I think (or god I hope!) that by nurturing one's inner life, it stops becoming a case of Loss, and instead is emblematic of transitions, crossing thresholds and morphing continuously, always AWAKE and PRESENT in your own life. Embracing those bits of domesticity, caretaking, and nurture that yes, are partially self-sacrifice, and another part Something Else Entirely. Some part I've can't describe yet, but maybe is part of being human, of having a womb, of being part of the process of giving life. And I don't think is limited to those w/ biological wombs--it's about all us who take on caretaking and nurturing roles. Which hopefully, is all of us.

But I don't want to deny any longer that part of myself that envisions the other path, that considers it as a free and viable option. It's living for fuck sake. It's supposed to be a wide life. We are supposed to feel everything, to be so awake to the world that it is not the past or the future that fills your wild mind, but the present. There's so much here, now. Love the hell out of this moment and be open to the divergences of the next threshold, the forkings and widenings of the path.

Monday, July 4, 2011

The Wilderness

I'm away! Tucked up in a bed and breakfast deep in the Texas hill country. I've been thinking ALOT. Too much-- it was tumultuous in my head as I drove up. I stopped and wept by a river that miraculously both actually had water in it and was completely deserted. Alone by a river, my favorite place to be. Then I arrived here, laid down on the bed, and stopped my own swirling chaos thoughts to read Joseph Campbell.

The tumult slowed, the chaos quieted. I'm reading Campbell's Reflections on the Art of Living and realized that another term for "retreat" (other than, you know, "run away!!"), is withdrawal or departure. Campbell writes:

The hero's journey always begins with the call. One way or another, a guide must come to say, 'Look, you're in Sleepy Land. Wake. Come on a trip. There is a whole aspect of your consciousness, your being, that's not been touched. So you're at home here. Well, there's not enough of you there.' And so it starts.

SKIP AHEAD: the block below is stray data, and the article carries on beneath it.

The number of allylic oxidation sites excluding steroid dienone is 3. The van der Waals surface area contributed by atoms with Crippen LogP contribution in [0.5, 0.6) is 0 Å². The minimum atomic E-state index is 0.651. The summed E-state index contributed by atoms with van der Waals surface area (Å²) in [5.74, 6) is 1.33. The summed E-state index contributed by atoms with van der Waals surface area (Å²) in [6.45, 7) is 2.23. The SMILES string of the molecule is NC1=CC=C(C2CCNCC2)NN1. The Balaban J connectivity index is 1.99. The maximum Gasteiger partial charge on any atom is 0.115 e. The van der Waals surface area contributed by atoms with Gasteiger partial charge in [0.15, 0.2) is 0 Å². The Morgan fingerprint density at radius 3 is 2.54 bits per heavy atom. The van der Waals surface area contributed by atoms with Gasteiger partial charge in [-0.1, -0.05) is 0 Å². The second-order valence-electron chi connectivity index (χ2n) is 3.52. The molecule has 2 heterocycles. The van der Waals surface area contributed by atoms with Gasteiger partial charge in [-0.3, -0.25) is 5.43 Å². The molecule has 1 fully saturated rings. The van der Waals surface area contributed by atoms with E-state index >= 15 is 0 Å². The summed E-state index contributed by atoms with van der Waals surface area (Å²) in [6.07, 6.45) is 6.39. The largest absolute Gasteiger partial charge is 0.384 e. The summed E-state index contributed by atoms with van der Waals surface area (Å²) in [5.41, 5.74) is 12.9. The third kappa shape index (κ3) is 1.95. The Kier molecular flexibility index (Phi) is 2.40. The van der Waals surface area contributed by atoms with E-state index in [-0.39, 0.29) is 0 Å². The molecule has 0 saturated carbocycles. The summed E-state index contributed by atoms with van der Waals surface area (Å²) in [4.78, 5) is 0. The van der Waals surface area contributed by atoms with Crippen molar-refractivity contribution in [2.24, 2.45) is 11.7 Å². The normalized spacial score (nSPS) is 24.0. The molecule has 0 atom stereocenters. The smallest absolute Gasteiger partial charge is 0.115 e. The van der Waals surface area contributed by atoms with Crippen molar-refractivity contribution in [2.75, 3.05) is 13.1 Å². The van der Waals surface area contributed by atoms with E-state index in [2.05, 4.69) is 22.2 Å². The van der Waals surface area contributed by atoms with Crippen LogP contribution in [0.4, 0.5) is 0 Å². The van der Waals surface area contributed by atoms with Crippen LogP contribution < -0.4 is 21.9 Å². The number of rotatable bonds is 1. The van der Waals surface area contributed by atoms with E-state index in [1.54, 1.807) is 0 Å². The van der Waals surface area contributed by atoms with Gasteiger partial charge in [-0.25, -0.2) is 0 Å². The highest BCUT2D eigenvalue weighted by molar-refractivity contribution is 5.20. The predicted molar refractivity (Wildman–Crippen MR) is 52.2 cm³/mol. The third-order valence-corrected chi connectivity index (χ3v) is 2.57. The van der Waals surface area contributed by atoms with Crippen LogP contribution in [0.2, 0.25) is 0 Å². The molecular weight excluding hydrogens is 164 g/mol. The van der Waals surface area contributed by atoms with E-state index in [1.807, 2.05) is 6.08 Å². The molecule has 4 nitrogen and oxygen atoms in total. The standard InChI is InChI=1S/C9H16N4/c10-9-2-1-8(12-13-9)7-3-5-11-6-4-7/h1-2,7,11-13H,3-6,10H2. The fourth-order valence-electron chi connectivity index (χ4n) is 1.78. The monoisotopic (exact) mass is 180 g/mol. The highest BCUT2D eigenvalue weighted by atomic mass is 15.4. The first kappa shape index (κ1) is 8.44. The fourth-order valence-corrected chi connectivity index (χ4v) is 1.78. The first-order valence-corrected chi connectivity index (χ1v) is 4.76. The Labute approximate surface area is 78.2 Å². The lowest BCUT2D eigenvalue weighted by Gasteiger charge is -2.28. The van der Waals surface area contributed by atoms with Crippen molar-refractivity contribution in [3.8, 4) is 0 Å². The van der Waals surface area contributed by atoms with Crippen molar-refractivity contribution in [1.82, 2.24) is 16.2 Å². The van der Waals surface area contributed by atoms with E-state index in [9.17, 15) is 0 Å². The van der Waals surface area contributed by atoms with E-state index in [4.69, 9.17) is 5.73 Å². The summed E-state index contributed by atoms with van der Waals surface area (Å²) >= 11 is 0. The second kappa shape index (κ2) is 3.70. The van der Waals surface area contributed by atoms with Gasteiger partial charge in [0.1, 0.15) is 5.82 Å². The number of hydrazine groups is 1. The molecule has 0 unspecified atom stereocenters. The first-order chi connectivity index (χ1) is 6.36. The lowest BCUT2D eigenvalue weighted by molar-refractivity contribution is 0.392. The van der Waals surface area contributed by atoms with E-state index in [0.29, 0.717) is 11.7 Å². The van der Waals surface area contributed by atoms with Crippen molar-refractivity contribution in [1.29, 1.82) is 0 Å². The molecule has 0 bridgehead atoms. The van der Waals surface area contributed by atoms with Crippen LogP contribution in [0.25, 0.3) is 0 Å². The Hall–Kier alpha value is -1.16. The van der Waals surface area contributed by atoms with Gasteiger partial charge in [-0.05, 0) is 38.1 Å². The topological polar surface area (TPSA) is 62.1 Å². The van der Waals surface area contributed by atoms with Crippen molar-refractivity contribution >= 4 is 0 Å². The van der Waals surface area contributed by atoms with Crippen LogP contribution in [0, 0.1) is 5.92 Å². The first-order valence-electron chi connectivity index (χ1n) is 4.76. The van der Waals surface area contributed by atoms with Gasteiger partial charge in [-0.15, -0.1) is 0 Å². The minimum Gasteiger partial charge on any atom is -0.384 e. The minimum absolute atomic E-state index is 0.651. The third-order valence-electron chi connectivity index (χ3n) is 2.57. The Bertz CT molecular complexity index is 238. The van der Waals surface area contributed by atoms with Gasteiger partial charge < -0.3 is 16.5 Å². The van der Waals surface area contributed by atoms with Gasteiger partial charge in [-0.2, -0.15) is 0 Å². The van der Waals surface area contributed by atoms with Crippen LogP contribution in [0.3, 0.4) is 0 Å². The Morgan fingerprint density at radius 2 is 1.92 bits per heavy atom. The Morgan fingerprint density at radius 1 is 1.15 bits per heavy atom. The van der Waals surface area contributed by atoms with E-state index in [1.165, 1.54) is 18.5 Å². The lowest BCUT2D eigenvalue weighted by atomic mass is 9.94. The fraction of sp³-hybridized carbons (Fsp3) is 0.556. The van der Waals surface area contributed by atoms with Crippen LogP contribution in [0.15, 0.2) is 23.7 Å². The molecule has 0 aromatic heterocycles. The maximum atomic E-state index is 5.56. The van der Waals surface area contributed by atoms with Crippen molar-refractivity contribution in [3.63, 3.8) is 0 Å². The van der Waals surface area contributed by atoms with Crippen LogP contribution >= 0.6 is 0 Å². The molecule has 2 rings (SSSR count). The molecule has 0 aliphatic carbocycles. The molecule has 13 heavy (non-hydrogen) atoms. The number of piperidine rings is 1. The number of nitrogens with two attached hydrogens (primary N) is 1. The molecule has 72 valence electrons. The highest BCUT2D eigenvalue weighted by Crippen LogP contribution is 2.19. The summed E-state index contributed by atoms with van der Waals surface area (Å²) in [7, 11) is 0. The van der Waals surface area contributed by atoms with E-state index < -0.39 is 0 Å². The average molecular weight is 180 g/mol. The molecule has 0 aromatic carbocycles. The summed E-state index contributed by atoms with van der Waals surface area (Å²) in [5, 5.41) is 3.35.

Wake. Yes, wake. Wake up! Look around you! Be engaged in your own life!

Campbell's a romantic in the old sense, and by god I am too. Transformations, resurrections, thresholds to new life and experiences, new ways of looking at the world: these are the things of the great stories. We'll see. I haven't been alone with myself for a whole four days in... um, a decade? We'll see what restless dragons are coiled in my head and what jewels may be lying beneath.

Sunday, July 3, 2011


My advance check came in last week, and I decided to do something completely spontaneous and whimsical--take myself on a writer's retreat--just me, no responsibilities, no being a mom for a few days, no pressure. And I was thinking about the word "retreat" and the meaning of it resounds with me in the way perfectly encapsulated below:

Yes, the look on the middle dude's face, exactly. That's how I feel. Though it's not exactly running away when really what I'm running is TO something. To me. Back to me, to figuring out what is going on with me lately, to deal with some of these crisis' that have reared up and taken a chomp out of my belly, completely taking me by surprise and hurting like hell. The thing about motherhood is, it's hard when any deep self-reflection is limited to the hours between 1-5, and then you have to be ON again.

So I'm going off for four days to an undisclosed location. I'm going to rediscover the things I love and what brings me bliss, and I'm going to write passionately. I'm going to read things completely unlike what I "ought" to be reading. I'm going to watch movies completely unlike what I usually watch (I'm thinking of finally seeing some of the Bergman films I haven't yet). I'm going to listen to songs without words. I don't know if a four day retreat is all it will take for me to get my shit together, but it's a start.

Here's some simultaneously awful (in that it's tearing like a bowling ball through my stomach) and wonderful advice from Joseph Campbell:

Just think, 'Where do I feel good? What is giving me joy?'